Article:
HARARE – Zimbabwe’s arts community has every reason to be overjoyed by the recent confirmation by the management of the Harare International Festival of the Arts (Hifa) that Zimbabwe’s biggest arts event will indeed bounce back in May after an 18-month hiatus.
Since its inception in 1999 right up to the 2015 edition, Hifa consistently stood out as an oasis of hope in a country where the economy was stagnating and corporate sponsorship drying up. While most events and corporates were buckling up under the weight of serious economic challenges, Hifa organisers somehow came up with innovative ways to make the internationally-acclaimed festival stay afloat despite the serious economic and viability threats it faced.
But with most of its corporate sponsors and partners struggling to make it, Zimbabwe’s best arts event decided to cancel the 2016 edition in order to step back, reinvent and come back bigger and better in 2017.
We therefore hope that the return of the event, once rated by CNN as one of the top seven arts festivals on the African continent, will offer increased opportunities to local artists to showcase their talent alongside international stars.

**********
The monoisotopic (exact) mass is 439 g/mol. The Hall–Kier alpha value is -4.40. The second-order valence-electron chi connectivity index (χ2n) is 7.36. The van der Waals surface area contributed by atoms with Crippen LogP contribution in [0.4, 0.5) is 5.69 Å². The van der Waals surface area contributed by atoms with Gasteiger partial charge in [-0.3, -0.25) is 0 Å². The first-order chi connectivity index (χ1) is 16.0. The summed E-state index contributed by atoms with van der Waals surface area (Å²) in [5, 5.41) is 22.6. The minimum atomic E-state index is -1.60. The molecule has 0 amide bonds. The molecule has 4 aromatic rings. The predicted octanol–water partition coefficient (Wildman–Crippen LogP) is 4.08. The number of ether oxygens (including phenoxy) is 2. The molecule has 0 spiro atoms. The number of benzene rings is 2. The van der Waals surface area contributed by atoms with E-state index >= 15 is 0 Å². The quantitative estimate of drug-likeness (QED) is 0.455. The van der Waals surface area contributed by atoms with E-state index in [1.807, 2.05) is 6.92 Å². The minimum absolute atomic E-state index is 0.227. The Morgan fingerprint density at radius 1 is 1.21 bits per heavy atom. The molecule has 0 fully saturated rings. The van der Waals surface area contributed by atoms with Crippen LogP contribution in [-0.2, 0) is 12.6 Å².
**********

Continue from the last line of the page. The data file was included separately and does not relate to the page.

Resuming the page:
Hopefully, the 18-month break enabled the festival to come up with more enduring funding models, which will insulate the international arts event from the serious effects triggered by the country’s wobbling economy.
More importantly, as Hifa bounces back after more than a year out, its organisers must never forget that they weathered so many storms since 1999, largely due to observing good corporate governance principles. As such, the forthcoming event must be better organised than previous ones.
The beautiful Hifa dream should never be allowed to die because it has become much more than a mere arts event.
According to Hifa associate executive director Tafadzwa Simba, the festival, on average, provides opportunities to over a thousand artistes to perform each year.
He claimed that a record 1 041 artists took part in the 2015 Hifa edition.
We hope that the addition of two new venues will also translate into even more artistes taking part at Hifa against a backdrop of increased opportunities for artistes across all genres of the arts. For the festival to enhance its relevance to the generality of Zimbabweans, it must continue to create local shows for local artists. For example, the venue once named Coca-Cola Green could increase concerts for local upcoming artistes.